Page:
To opponents, they're civil-rights violators; to supporters, they're advocates for religious freedom. These florists, bakers and photographers who refuse to work on same-sex unions are also small business owners, and while the legal ramifications of their decisions are being determined in courts across the country, their customers' wallets ultimately will reward or punish their decisions.
"When you open your doors to the public ... it's in your interest to serve everyone, not picking and choosing," said Evan Wolfson, founder and president of Freedom to Marry, a campaign that supports legal gay marriage nationwide.
In some cases, it's also the law. Same-sex couples in several states have filed discrimination claims against businesses that refused to work with them. In August, the New Mexico Supreme Court ruled against a photographer who refused to photograph a lesbian couple's ceremony, citing religious beliefs.
"Whenever we redefine marriage, one of the first casualties is the religious liberties of people of faith," said Chris Plante, spokesman for the National Organization for Marriage, which opposes gay marriage.
Wedding vendors who won't work with gay and lesbian couples and the groups that support them say working on same-sex weddings constitutes an endorsement of same-sex marriage, which impedes their freedom of religion.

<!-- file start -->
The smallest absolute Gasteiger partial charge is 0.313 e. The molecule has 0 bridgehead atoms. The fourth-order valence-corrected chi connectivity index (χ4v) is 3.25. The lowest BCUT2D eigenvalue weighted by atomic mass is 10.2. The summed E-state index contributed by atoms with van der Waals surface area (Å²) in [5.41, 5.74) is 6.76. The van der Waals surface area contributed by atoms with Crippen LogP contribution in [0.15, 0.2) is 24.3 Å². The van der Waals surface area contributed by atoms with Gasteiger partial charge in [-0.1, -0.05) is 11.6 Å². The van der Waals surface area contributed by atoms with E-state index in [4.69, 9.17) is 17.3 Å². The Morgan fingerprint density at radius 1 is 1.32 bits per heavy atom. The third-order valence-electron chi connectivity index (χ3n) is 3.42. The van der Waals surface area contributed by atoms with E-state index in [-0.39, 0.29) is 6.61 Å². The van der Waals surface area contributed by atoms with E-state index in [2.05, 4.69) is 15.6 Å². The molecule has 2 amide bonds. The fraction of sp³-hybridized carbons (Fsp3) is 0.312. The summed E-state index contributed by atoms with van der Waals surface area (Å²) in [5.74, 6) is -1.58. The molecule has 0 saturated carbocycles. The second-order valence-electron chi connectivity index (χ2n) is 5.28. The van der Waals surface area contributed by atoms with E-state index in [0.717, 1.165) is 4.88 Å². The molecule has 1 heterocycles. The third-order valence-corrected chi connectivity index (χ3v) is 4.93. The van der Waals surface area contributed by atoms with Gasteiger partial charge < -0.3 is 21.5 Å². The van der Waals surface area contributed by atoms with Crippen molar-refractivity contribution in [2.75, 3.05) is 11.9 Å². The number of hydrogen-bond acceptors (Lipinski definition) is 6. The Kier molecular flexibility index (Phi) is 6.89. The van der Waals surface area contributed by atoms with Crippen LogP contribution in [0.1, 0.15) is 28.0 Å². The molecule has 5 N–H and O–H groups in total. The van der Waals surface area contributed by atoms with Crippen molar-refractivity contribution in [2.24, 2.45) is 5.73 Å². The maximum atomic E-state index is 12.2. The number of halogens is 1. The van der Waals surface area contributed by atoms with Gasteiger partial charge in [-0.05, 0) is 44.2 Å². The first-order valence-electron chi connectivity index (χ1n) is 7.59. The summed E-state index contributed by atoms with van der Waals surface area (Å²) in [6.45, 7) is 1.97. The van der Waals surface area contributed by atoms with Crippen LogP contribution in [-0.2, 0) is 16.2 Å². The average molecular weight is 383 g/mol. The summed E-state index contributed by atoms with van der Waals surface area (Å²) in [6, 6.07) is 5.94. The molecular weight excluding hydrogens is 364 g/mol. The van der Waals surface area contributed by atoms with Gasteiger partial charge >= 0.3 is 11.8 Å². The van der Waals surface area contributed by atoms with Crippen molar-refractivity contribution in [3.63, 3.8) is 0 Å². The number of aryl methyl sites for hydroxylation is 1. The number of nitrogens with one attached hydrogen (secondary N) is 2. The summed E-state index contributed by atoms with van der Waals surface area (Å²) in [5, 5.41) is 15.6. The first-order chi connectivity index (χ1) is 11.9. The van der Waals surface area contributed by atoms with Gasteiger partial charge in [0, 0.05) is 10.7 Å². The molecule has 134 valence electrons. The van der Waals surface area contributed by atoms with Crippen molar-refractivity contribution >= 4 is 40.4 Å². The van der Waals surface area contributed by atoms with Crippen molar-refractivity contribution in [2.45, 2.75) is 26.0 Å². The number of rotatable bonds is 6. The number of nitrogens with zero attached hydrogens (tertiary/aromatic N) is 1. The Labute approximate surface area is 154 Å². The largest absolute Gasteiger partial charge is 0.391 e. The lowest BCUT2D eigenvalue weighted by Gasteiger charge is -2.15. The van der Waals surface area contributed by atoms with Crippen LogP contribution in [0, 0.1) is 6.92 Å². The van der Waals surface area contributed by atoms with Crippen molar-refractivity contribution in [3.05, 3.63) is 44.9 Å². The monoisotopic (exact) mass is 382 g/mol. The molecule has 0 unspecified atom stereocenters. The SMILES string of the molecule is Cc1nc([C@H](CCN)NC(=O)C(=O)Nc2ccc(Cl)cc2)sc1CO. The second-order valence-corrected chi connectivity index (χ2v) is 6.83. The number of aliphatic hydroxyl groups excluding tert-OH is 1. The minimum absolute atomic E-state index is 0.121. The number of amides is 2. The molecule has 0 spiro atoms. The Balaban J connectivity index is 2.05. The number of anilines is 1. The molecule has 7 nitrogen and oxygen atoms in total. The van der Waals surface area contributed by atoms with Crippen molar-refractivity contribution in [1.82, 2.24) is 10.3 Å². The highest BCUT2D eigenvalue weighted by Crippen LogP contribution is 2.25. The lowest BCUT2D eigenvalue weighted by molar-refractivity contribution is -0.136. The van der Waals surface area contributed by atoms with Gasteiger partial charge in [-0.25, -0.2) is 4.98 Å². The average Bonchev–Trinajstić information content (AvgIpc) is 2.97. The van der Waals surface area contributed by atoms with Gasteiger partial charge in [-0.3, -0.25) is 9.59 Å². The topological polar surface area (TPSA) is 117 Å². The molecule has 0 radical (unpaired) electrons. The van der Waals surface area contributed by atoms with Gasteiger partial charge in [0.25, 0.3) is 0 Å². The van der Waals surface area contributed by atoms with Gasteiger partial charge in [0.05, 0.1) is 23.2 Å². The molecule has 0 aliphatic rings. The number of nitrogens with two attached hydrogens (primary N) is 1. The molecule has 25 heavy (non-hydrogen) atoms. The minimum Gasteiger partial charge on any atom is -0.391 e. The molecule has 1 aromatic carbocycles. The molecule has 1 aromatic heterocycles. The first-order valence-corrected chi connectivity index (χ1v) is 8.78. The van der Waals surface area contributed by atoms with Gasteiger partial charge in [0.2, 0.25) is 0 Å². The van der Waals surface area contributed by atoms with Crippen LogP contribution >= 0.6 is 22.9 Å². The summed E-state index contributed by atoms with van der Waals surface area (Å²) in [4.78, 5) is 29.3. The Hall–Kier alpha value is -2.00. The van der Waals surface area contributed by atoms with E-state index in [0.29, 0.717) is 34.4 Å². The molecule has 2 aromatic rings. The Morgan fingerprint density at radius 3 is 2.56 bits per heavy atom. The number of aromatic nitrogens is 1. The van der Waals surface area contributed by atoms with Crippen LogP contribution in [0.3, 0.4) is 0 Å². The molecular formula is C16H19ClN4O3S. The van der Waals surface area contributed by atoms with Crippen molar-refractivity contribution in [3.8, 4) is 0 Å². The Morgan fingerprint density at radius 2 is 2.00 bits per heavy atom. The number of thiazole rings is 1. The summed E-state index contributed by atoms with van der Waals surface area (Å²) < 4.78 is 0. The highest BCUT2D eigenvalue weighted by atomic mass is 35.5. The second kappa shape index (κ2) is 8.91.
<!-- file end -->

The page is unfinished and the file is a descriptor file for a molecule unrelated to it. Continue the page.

New Mexico's Supreme Court rejected this argument, saying, "It is well known to the public that wedding photographers are hired by paying customers and that a photographer may not share the happy couple's views."
Florist Jody Fairchild-Vandekrol, owner of Flowers on Fourth in Grinnell, Iowa, said she doesn't personally know anyone who wouldn't work on a gay or lesbian wedding. But the past president of the Iowa Florists' Association acknowledges that it could depend on the local political climate. "If you're in a more conservative community and if you did take gay and lesbian weddings, the town might look at you differently," she said.
Some businesses have benefited when they speak out against gay marriage. In eastern Washington state, florist Barronelle Stutzman of Arlene's Flowers and Gifts has seen her Richland business grow since being sued by the state's attorney general in April, said her attorney, Justin Bristol. Stutzman referred requests for comment to Bristol.
"It's helped her business," he said, saying Stutzman's revenues have grown by 3 percent or 4 percent since her refusal to make wedding floral arrangements for a longtime gay customer made news. "She's received a tremendous amount of support from the community," Bristol said. The publicity generated by the incident has increased her customer base, he said.
(Read more: What wedding crashers are costing the hotel biz)